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Home / My health / Diesel exhaust causes lung cancer; warns WHO: Report

Diesel exhaust causes lung cancer; warns WHO: Report

Cancer research agency of World Health Organization-WHO classified diesel exhaust as a cancer causing agent. WHO has urged people to reduce human exposure to diesel exhausts. The findings were published after review of eight days by a panel of scientists.

WHO has stated that according to a survey conducted in 2008, approximately 7.6 million people died worldwide due to cancer. Lung cancer accounted for 18 percent of these cancer deaths. Earlier in 1988, International Agency for Research on Cancer -IARC classified diesel fumes as “probably” carcinogenic.

A need for fresh attempts to confirm ill-effects of diesel fumes was felt after results from a study conducted by US National Cancer Institute stated that exposure to diesel fumes increased the risk of death due to lung cancer in miners .

Christopher Portier, Chairperson of the working group at IARC said,

“Diesel engine exhaust causes lung cancer in humans”. The UN body also cautioned people about the positive association of this exhaust with increasing risk of developing bladder cancer.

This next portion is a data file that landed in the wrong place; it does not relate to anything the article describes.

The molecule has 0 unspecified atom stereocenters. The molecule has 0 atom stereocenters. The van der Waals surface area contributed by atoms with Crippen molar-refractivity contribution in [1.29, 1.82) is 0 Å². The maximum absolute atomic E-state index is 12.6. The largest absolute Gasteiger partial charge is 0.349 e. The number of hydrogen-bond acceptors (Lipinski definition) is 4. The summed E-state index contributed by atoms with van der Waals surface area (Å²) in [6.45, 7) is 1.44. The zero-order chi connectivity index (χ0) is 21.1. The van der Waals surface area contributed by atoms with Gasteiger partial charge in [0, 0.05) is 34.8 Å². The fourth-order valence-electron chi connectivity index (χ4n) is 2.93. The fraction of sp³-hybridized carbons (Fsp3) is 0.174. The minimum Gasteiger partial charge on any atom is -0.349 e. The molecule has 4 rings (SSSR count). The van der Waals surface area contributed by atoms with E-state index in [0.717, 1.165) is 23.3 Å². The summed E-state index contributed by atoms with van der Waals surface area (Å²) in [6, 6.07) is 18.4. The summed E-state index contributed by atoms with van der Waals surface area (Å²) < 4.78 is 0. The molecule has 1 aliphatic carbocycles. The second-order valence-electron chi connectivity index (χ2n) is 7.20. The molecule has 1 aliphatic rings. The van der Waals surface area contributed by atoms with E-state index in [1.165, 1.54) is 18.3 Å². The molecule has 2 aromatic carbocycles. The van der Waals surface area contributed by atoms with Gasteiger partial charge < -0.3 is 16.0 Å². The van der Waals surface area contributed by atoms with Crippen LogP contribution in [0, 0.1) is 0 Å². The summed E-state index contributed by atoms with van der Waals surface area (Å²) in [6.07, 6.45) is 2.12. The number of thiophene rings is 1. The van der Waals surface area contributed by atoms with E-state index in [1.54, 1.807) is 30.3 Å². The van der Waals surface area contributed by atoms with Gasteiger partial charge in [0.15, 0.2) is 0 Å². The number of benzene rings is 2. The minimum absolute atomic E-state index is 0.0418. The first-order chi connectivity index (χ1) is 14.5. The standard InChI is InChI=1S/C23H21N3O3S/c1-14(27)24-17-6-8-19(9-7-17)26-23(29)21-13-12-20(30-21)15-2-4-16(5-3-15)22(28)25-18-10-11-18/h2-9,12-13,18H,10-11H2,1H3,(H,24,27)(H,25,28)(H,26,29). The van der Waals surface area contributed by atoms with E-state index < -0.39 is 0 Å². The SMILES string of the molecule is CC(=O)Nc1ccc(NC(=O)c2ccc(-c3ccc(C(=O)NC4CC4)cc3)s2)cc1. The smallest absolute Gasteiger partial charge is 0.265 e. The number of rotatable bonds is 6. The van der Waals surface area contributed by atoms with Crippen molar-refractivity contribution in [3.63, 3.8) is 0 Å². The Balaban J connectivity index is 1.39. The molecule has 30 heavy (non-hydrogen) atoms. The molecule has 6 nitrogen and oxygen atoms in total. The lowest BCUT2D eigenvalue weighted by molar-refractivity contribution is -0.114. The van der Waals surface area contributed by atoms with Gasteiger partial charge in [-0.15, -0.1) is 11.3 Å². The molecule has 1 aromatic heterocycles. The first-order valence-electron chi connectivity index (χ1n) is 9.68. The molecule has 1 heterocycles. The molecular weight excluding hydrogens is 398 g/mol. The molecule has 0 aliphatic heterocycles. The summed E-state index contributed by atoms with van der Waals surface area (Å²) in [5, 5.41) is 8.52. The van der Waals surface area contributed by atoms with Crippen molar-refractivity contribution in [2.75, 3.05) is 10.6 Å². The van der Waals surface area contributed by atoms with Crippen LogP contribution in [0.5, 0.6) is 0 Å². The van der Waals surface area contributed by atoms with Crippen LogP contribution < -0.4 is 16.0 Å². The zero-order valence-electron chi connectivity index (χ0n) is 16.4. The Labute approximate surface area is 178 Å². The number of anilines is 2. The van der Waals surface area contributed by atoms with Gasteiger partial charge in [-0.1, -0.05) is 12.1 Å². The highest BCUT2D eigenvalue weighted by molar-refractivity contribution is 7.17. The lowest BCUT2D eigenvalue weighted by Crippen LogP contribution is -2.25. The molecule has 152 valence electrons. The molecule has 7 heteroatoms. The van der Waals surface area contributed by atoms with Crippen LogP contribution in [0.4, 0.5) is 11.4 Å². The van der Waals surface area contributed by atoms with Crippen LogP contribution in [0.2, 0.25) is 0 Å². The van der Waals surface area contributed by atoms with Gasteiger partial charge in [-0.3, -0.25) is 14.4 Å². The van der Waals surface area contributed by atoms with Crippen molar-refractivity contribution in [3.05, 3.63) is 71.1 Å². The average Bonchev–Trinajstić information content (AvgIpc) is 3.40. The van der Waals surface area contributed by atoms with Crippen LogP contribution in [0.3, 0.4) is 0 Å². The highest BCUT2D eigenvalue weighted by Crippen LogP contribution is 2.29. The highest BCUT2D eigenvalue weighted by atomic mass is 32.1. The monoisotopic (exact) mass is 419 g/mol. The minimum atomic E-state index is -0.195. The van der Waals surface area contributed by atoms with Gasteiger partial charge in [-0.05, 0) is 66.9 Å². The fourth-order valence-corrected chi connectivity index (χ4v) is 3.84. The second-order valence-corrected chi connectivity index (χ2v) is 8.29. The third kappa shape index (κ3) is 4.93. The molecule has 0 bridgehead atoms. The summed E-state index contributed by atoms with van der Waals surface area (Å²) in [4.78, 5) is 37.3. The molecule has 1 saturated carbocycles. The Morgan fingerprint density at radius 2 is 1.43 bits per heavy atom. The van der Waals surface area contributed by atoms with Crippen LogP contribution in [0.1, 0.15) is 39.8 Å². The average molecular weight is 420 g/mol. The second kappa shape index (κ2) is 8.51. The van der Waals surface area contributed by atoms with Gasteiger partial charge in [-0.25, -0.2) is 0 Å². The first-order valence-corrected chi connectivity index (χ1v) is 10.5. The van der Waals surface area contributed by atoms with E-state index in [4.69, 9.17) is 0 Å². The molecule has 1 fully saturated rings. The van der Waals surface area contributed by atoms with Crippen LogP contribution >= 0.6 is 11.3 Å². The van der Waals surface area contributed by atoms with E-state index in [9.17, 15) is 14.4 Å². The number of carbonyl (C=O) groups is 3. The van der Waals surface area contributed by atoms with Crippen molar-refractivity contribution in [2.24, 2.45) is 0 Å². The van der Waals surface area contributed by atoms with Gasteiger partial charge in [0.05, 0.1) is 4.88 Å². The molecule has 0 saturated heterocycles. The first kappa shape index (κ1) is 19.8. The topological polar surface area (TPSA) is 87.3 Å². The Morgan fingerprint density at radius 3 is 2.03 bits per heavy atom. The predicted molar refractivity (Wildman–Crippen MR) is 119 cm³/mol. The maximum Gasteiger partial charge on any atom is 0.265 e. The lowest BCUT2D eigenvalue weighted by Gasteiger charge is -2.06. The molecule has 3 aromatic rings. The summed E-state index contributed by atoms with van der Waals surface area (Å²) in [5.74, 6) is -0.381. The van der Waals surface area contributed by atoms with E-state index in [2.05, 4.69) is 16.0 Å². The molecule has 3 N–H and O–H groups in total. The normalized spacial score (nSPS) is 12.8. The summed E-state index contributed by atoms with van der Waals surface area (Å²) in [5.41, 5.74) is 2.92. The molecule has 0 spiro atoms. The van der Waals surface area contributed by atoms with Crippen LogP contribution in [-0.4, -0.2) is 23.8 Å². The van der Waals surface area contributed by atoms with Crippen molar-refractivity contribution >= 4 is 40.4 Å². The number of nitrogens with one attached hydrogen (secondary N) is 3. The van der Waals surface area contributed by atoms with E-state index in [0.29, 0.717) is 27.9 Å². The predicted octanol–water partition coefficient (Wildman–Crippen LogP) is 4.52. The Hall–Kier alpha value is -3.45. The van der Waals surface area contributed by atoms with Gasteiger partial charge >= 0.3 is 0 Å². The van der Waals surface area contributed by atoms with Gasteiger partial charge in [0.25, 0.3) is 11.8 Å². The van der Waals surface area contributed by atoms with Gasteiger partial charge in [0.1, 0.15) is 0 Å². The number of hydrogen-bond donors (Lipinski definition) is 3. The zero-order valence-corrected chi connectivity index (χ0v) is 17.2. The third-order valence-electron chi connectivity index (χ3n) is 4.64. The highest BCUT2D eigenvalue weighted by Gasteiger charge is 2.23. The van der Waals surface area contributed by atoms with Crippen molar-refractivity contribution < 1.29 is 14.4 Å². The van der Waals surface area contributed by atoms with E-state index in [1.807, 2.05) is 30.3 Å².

Contracting cancer through diesel exhaust has been attributed to exposure to fumes due to one’s occupation or the surrounding atmosphere. Diesel exhaust can be transmitted from diesel cars, trains, power generators or ships. Portier said that the diesel particulates were as dangerous and could cause many more health problems.

The need is to minimize the risk by least exposure to this chemical mixture worldwide. The agency has left it to the National and International regulatory authorities to stipulate the level of exposure which can be termed ‘carcinogenic’.

The drawback in the review seems to be that the working group has not considered the advances in diesel technology in the last decade while reviewing the older studies. While the nitrogen oxide emission has been scaled down to 99 percent, particulate emission has been brought down by almost 98 percent in the last decade.

According to IARC, more work needs to be done to find out how these low figures of diesel emission elements can still be a cause for health problems.

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